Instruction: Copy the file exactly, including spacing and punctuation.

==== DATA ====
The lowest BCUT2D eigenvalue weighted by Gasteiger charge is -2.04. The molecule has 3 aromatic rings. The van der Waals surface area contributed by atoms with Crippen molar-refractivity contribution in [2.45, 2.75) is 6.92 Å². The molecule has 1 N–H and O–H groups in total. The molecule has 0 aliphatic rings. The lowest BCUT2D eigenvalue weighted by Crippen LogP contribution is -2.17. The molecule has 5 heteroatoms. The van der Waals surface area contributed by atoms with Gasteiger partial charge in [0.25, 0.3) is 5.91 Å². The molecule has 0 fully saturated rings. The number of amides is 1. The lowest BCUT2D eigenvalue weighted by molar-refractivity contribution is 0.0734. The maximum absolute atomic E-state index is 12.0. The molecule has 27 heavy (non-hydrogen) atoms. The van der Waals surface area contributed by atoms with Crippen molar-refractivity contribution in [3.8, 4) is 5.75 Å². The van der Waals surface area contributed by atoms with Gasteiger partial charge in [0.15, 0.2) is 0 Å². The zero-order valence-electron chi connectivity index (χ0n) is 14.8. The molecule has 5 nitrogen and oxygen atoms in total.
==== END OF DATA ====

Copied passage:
The lowest BCUT2D eigenvalue weighted by Gasteiger charge is -2.04. The molecule has 3 aromatic rings. The van der Waals surface area contributed by atoms with Crippen molar-refractivity contribution in [2.45, 2.75) is 6.92 Å². The molecule has 1 N–H and O–H groups in total. The molecule has 0 aliphatic rings. The lowest BCUT2D eigenvalue weighted by Crippen LogP contribution is -2.17. The molecule has 5 heteroatoms. The van der Waals surface area contributed by atoms with Gasteiger partial charge in [0.25, 0.3) is 5.91 Å². The molecule has 0 fully saturated rings. The number of amides is 1. The lowest BCUT2D eigenvalue weighted by molar-refractivity contribution is 0.0734. The maximum absolute atomic E-state index is 12.0. The molecule has 27 heavy (non-hydrogen) atoms. The van der Waals surface area contributed by atoms with Crippen molar-refractivity contribution in [3.8, 4) is 5.75 Å². The van der Waals surface area contributed by atoms with Gasteiger partial charge in [0.15, 0.2) is 0 Å². The zero-order valence-electron chi connectivity index (χ0n) is 14.8. The molecule has 5 nitrogen and oxygen atoms in total.